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On the 17th October 2017, the Henry Jackson Society was pleased to host ‘What Does China Want?’ with both Professor Kerry Brown, author of What Does China Want? and James Miles, China Editor at The Economist. Dr. John Hemmings, our Director of the Asia Studies Centre at the Henry Jackson Society chaired a wonderful talk providing timely insights into Chinese domestic and foreign policy with the current 19th Communist Party Congress starting tomorrow.
Professor Brown made it clear that this year’s congress in China is different to all those before – it is ‘legitimately the first global congress’. Previously, the issues and topics discussed at the Congress would be deemed 95% domestic and 5% international, however in recent years the domestic policies and issues within China have become ‘intrinsically international’.
The reality is that the world has never dealt with a China that is strong, both militarily and economically. China now has a significant naval fleet and has therefore been able to dictate its capability throughout the region, especially in the South China Sea, home to various geopolitical issues within the region. As China has a ‘unique model in rejecting standard Western values’ it is also ‘extremely good at doing so’ and the current hegemonic power of the US doesn’t know what a region or potentially a world run on Chinese values is. Resultantly, there is no surprise that the Chinese relationship with America is to be top of the agenda at the Congress.
James Miles pointed out how China was trying harder than ever before to depict Xi Jingpin as a world leader. President Xi has made no secret of his change in stature, appearing as a voice of calm in a troubled and turbulent global environment. Furthermore the Chinese President, similar to the traditional role of the ‘First Lady’ in the US, has kept his wife by his side for all of his international trips, portraying an important image to the world media, to say the least.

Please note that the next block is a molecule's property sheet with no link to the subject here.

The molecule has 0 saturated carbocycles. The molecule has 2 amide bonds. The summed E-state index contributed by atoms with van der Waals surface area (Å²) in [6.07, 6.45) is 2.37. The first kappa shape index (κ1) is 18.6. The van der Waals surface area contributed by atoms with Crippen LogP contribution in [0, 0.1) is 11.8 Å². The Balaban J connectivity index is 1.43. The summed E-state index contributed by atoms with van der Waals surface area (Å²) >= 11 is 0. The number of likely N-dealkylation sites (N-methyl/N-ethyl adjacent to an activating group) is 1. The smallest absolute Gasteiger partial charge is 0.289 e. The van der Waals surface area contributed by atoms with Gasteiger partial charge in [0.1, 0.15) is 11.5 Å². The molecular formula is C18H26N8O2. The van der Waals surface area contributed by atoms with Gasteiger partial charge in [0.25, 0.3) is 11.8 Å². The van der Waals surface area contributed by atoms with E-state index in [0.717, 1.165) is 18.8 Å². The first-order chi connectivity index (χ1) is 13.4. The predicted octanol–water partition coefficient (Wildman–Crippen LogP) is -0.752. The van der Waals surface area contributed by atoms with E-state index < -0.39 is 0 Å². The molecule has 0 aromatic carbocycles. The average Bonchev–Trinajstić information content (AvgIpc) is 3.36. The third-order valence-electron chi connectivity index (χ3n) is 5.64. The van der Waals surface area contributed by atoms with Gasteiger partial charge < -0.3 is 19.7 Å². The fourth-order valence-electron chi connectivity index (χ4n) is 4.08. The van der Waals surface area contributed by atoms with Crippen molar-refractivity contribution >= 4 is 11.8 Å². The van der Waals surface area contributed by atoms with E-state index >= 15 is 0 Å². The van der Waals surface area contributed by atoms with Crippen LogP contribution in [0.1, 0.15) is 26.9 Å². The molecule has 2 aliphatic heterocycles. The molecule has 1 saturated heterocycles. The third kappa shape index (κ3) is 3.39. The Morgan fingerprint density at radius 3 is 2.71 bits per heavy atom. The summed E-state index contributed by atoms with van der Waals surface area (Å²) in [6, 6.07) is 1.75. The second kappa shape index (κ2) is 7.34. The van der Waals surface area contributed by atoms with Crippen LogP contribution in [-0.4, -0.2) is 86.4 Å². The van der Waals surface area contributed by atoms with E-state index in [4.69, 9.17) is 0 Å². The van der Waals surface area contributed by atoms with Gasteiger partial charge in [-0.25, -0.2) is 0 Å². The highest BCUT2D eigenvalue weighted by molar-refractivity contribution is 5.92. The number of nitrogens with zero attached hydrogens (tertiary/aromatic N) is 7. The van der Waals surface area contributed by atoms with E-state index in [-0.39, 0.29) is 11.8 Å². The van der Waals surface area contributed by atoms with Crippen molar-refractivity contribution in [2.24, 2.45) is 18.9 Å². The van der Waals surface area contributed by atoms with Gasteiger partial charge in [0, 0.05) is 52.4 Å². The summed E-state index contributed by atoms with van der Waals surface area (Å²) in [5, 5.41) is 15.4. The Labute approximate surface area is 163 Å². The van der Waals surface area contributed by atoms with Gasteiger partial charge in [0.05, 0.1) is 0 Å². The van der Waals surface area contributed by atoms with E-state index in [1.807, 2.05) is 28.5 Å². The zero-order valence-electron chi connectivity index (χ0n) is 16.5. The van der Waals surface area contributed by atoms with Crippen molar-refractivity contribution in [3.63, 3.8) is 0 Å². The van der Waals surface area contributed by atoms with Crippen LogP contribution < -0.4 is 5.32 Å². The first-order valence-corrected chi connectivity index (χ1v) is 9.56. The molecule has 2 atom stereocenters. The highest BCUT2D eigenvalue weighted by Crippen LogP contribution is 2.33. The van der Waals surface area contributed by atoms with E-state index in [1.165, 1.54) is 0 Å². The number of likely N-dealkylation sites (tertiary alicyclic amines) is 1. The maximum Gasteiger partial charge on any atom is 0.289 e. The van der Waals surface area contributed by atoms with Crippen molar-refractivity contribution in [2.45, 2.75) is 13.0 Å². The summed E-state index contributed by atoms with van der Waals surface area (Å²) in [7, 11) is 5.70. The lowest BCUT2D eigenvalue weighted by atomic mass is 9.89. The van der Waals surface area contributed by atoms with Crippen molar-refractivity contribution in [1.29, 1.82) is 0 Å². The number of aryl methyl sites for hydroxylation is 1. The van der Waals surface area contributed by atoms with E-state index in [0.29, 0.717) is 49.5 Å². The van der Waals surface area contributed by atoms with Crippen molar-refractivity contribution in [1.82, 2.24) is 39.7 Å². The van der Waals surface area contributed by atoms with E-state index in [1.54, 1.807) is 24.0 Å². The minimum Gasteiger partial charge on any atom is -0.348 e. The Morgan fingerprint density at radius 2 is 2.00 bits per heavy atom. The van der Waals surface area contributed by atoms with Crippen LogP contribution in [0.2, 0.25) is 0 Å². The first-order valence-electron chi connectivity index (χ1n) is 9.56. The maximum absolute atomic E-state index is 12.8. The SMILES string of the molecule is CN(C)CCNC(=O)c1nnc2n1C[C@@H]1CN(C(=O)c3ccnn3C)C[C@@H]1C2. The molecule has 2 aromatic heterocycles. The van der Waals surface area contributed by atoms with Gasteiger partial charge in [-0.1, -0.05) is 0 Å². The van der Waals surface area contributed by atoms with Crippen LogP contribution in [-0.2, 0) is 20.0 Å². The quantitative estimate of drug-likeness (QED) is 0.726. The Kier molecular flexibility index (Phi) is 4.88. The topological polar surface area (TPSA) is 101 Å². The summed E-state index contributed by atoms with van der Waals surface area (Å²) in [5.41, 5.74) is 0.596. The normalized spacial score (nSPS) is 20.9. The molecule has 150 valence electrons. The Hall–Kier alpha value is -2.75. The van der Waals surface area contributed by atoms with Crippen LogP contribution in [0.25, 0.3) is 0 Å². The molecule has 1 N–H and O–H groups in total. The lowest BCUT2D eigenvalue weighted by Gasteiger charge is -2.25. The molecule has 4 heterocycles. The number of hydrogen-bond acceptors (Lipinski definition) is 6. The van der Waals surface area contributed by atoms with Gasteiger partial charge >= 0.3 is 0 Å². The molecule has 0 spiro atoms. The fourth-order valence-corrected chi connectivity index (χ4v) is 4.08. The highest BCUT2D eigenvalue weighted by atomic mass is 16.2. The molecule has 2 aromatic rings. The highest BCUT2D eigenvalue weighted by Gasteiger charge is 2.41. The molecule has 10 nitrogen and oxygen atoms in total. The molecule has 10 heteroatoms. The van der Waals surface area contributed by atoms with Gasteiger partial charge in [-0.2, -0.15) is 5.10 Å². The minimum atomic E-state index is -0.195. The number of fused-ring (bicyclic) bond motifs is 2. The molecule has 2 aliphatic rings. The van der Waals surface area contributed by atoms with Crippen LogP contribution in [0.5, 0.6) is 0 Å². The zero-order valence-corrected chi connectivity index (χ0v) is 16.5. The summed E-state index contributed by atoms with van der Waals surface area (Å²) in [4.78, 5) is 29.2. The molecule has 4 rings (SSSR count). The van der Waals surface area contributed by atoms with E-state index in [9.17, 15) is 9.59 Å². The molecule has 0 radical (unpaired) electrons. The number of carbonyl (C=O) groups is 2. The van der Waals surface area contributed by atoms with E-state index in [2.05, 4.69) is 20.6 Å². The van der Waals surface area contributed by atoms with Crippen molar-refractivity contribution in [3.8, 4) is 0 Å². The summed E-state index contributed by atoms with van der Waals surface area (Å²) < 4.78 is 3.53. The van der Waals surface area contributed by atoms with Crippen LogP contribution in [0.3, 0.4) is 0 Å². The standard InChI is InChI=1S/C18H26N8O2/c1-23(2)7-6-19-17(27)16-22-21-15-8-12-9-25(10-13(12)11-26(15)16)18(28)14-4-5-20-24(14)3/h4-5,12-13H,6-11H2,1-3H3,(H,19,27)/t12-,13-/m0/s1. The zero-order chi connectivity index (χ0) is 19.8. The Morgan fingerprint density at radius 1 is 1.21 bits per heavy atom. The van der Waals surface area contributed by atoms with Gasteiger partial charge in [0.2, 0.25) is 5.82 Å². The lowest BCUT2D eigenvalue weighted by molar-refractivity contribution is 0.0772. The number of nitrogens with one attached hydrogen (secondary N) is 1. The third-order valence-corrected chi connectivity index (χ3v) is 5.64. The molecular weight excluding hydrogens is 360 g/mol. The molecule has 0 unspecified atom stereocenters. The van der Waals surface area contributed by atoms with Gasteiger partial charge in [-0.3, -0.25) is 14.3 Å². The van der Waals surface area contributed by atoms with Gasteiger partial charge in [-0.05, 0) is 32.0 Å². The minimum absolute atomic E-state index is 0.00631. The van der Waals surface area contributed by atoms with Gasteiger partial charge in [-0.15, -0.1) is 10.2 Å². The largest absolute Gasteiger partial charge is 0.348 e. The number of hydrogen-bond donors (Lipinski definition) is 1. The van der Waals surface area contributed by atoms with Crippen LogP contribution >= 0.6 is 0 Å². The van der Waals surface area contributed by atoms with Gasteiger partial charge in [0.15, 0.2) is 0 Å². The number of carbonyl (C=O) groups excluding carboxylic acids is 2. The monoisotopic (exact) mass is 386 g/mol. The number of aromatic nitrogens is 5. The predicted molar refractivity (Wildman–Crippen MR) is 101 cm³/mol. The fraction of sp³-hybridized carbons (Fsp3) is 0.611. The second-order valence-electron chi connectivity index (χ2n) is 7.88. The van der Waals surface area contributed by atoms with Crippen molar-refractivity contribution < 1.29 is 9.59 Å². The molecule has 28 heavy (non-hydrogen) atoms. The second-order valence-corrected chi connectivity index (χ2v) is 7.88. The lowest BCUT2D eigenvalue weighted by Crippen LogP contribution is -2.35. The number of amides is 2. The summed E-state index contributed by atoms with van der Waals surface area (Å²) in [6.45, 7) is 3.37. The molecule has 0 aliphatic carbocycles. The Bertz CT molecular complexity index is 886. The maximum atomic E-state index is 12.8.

On the issue of North Korea, Mr Miles pointed out how China’s view of the issue has been largely misinterpreted. With China regularly seen to be rather lax on the issue of North Korea’s nuclear proliferation, it is important to note that firstly, President Xi has been all over the world meeting foreign leaders – he has visited over 50 different states in total – yet he has not visited North Korea despite the relatively short journey. Secondly, whilst China is fundamentally not a ‘risk taker’, they have begun to side with the US in imposing sanctions on North Korea and limiting the extent of their exports to them – North Korea’s main source of imports are from China.
Ultimately, we can expect President Xi to continue to play an increasingly important role within global politics as China continues to rise out of the shadow of the hegemonic power of the US.